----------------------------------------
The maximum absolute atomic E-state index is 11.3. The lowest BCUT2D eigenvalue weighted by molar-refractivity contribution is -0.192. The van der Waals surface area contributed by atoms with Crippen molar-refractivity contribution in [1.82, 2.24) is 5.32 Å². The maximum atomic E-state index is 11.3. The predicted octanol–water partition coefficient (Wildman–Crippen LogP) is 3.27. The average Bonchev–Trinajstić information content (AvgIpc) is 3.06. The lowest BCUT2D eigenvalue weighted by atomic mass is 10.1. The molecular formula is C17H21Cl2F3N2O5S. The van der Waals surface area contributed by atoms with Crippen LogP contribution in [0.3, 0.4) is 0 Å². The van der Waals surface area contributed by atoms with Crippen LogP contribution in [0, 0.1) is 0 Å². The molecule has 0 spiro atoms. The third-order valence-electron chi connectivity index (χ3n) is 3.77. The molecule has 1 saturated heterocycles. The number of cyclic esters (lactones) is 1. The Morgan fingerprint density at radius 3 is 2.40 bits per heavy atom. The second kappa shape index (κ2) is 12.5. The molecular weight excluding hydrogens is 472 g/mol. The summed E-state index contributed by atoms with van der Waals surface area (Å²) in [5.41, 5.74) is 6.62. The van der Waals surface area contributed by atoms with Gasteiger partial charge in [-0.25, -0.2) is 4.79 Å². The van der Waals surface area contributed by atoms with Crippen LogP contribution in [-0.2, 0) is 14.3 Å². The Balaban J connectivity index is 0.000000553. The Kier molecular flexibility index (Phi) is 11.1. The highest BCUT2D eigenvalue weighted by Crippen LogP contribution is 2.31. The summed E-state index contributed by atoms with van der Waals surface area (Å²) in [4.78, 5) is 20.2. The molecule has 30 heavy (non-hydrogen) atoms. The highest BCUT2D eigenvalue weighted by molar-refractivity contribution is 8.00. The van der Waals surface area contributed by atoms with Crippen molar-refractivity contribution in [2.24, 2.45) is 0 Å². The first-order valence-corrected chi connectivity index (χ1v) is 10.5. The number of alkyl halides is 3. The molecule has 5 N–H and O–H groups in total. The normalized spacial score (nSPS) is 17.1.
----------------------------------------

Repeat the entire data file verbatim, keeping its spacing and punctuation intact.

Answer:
The maximum absolute atomic E-state index is 11.3. The lowest BCUT2D eigenvalue weighted by molar-refractivity contribution is -0.192. The van der Waals surface area contributed by atoms with Crippen molar-refractivity contribution in [1.82, 2.24) is 5.32 Å². The maximum atomic E-state index is 11.3. The predicted octanol–water partition coefficient (Wildman–Crippen LogP) is 3.27. The average Bonchev–Trinajstić information content (AvgIpc) is 3.06. The lowest BCUT2D eigenvalue weighted by atomic mass is 10.1. The molecular formula is C17H21Cl2F3N2O5S. The van der Waals surface area contributed by atoms with Crippen LogP contribution in [0.3, 0.4) is 0 Å². The van der Waals surface area contributed by atoms with Crippen LogP contribution in [0, 0.1) is 0 Å². The molecule has 0 spiro atoms. The third-order valence-electron chi connectivity index (χ3n) is 3.77. The molecule has 1 saturated heterocycles. The number of cyclic esters (lactones) is 1. The Morgan fingerprint density at radius 3 is 2.40 bits per heavy atom. The second kappa shape index (κ2) is 12.5. The molecular weight excluding hydrogens is 472 g/mol. The summed E-state index contributed by atoms with van der Waals surface area (Å²) in [5.41, 5.74) is 6.62. The van der Waals surface area contributed by atoms with Gasteiger partial charge in [-0.25, -0.2) is 4.79 Å². The van der Waals surface area contributed by atoms with Crippen LogP contribution in [-0.2, 0) is 14.3 Å². The Balaban J connectivity index is 0.000000553. The Kier molecular flexibility index (Phi) is 11.1. The highest BCUT2D eigenvalue weighted by Crippen LogP contribution is 2.31. The summed E-state index contributed by atoms with van der Waals surface area (Å²) in [4.78, 5) is 20.2. The molecule has 30 heavy (non-hydrogen) atoms. The highest BCUT2D eigenvalue weighted by molar-refractivity contribution is 8.00. The van der Waals surface area contributed by atoms with Crippen molar-refractivity contribution in [2.24, 2.45) is 0 Å². The first-order valence-corrected chi connectivity index (χ1v) is 10.5. The number of alkyl halides is 3. The molecule has 5 N–H and O–H groups in total. The normalized spacial score (nSPS) is 17.1.